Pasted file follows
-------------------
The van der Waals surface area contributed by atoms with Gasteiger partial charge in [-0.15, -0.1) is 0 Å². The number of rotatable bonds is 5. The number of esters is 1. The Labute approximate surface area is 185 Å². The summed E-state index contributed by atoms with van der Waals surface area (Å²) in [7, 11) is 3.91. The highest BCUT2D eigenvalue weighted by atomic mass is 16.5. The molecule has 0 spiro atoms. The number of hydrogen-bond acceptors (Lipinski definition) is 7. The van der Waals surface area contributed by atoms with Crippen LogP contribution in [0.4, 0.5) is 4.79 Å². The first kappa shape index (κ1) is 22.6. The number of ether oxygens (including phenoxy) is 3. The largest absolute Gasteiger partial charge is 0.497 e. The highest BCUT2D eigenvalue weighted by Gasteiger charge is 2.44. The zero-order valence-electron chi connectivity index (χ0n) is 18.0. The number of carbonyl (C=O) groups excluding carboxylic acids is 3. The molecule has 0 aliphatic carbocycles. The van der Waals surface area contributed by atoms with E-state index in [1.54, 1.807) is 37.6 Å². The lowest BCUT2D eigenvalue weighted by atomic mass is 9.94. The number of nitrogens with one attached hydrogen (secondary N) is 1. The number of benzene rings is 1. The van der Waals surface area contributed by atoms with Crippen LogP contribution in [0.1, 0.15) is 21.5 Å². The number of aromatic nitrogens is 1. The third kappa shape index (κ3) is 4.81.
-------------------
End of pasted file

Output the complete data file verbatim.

The van der Waals surface area contributed by atoms with Gasteiger partial charge in [-0.15, -0.1) is 0 Å². The number of rotatable bonds is 5. The number of esters is 1. The Labute approximate surface area is 185 Å². The summed E-state index contributed by atoms with van der Waals surface area (Å²) in [7, 11) is 3.91. The highest BCUT2D eigenvalue weighted by atomic mass is 16.5. The molecule has 0 spiro atoms. The number of hydrogen-bond acceptors (Lipinski definition) is 7. The van der Waals surface area contributed by atoms with Crippen LogP contribution in [0.4, 0.5) is 4.79 Å². The first kappa shape index (κ1) is 22.6. The number of ether oxygens (including phenoxy) is 3. The largest absolute Gasteiger partial charge is 0.497 e. The highest BCUT2D eigenvalue weighted by Gasteiger charge is 2.44. The zero-order valence-electron chi connectivity index (χ0n) is 18.0. The number of carbonyl (C=O) groups excluding carboxylic acids is 3. The molecule has 0 aliphatic carbocycles. The van der Waals surface area contributed by atoms with E-state index in [1.54, 1.807) is 37.6 Å². The lowest BCUT2D eigenvalue weighted by atomic mass is 9.94. The number of nitrogens with one attached hydrogen (secondary N) is 1. The number of benzene rings is 1. The van der Waals surface area contributed by atoms with Crippen LogP contribution in [0.1, 0.15) is 21.5 Å². The number of aromatic nitrogens is 1. The third kappa shape index (κ3) is 4.81.